Aussies inspired to get healthy, but life getting in the way New data reveals our healthy and not-so healthy habits
A revealing new survey from LiveLighter has painted a stark picture of the health of Australian adults – we’re heavier than we think, we’re too busy to cook, some of us do no exercise at all and we’re still not eating enough vegies.
On the plus side, almost half of us are trying to do something about our weight, Aussies in their forties are leading the way in fitness and popular cooking shows are inspiring us to get cooking.
LiveLighter’s annual Shape of Australia survey analysed the health, nutrition and physical activity behaviours of more than 2,000 Australians aged 25-49.
Among the key findings were:
- Almost half (43%) of us are trying to lose weight, and people whose weight is classified as overweight or obese are more than twice as likely than those in the normal weight range to be attempting to do so (62% vs 27%).
- We underestimate our size: 1 in 3 people (35%) whose weight is in the overweight or obese range describe themselves as being of average weight.
- Cooking shows motivate us to cook, but when it comes to the crunch, we don’t have time: 1 in 3 Australians (35%) reported that popular TV shows such as MasterChef inspired them to cook more, but a lack of time prevents 2 in 5 (42%) from doing so.
- Aussies aged 45-49 were the most active, with 1 in 4 (28%) meeting physical activity guidelines. Of most concern, 1 in 7 Australians (14%) do no exercise at all.
- Half of Australians (50%) eat the recommended two serves of fruit each day, but only 1 in 10 (11%) get enough vegies – alarmingly, 1 in 5 Aussie homes (20%) reported household members who won’t eat them at all.
LiveLighter Campaign Manager Alison McAleese said the Shape of Australia survey offered useful insights into some of our healthy and not-so healthy habits.
“This survey of Australian adults shows us that there are some really positive things that Australians are doing for their health, but also some areas that could use a little work,” Ms McAleese said.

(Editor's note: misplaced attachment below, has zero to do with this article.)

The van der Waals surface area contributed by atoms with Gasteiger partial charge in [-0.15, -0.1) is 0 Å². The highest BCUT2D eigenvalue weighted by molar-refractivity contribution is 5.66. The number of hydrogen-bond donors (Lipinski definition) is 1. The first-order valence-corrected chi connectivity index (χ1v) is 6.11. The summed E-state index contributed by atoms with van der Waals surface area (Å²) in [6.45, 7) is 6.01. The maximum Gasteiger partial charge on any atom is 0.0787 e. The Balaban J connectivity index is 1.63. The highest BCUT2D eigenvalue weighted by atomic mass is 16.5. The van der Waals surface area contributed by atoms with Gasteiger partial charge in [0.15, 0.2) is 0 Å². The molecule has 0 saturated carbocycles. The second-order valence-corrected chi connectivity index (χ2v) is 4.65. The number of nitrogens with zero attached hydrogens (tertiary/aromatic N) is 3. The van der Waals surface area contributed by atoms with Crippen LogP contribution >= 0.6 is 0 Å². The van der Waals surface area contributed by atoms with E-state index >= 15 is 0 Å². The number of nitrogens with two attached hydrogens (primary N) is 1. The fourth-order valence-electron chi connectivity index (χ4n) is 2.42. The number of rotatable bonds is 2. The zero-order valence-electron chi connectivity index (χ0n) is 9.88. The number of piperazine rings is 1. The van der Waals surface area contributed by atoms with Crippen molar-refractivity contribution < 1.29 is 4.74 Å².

“For example, it’s great to see so many people in their 40’s getting out there and being active, but it’s alarming to see that one in seven adults do no exercise at all. Exercise has many benefits beyond maintaining a healthy weight, including reducing our risk of health problems like heart disease and some cancers.”
Ms McAleese said the good news is that there are some fairly simple changes we can make to our lifestyles to achieve a healthy weight and reduce our risk of serious health problems in the long-term.
Heart Foundation Dietitian Sian Armstrong said that while taste remained a factor for some, time appeared to be the biggest influence on our ability to cook from scratch and eat the recommended daily intake of five serves of vegetables.
“It’s fantastic to see that people are inspired by cooking shows such as MasterChef, but we need to work on the belief that cooking and eating healthy food – vegetables in particular – is time-consuming,” Ms Armstrong said.
“The wonderful thing about vegies is that they’re incredibly versatile and quick to prepare. Whether they’re mixed with herbs and spices, slipped into other dishes, eaten raw, sliced, grated, steamed or baked – the opportunities are endless,” she added.
“Eating more vegies each day can mean a lower risk of diabetes, heart disease and some forms of cancer while also helping to lower blood pressure and cholesterol. So, if we do take a little extra time to boost our vegie intake, it’s well worth the effort.”
LiveLighter’s top health tips:
- Get active and social. Instead of catching up with friends for a meal or a drink, head to the beach or your local park and catch up for a walk or a game of cricket.
- Veg-up your meals. Add mushrooms, asparagus and tomatoes to omelettes or on toast. Add grated vegies to pasta sauces and chopped vegies like pumpkin and peas to casseroles.
- Join a local walking group. The Heart Foundation has the largest free walking network in Australia. It’s fun, social and an easy way to stay active.
- Save time by cooking meals in bulk and freezing. Try some of LiveLighter’s freezer friendly recipes: Chicken and vegie pie, baked tomato rice, or homemade burgers.
- Head to the LiveLighter website. It has plenty more tips, resources and recipes to help you achieve a healthy weight.
- Vic: Fleur Jacobs on 0423 827 697 or email@example.com
Vic: Rebecca Cook on 0438 316 435 or firstname.lastname@example.org
WA: Michelle Weall on 0430 465 657 or email@example.com
LiveLighter® is a public health education campaign encouraging Australians adults to lead healthier lives by changing what they eat and drink, and being more active. In Victoria, the campaign is delivered by Cancer Council Victoria and Heart Foundation Victoria. In Western Australia, LiveLighter is delivered by Heart Foundation WA and Cancer Council WA, the LiveLighter campaign is funded by the State Government of Western Australia. For more healthy tips, recipes and advice visit www.livelighter.com.au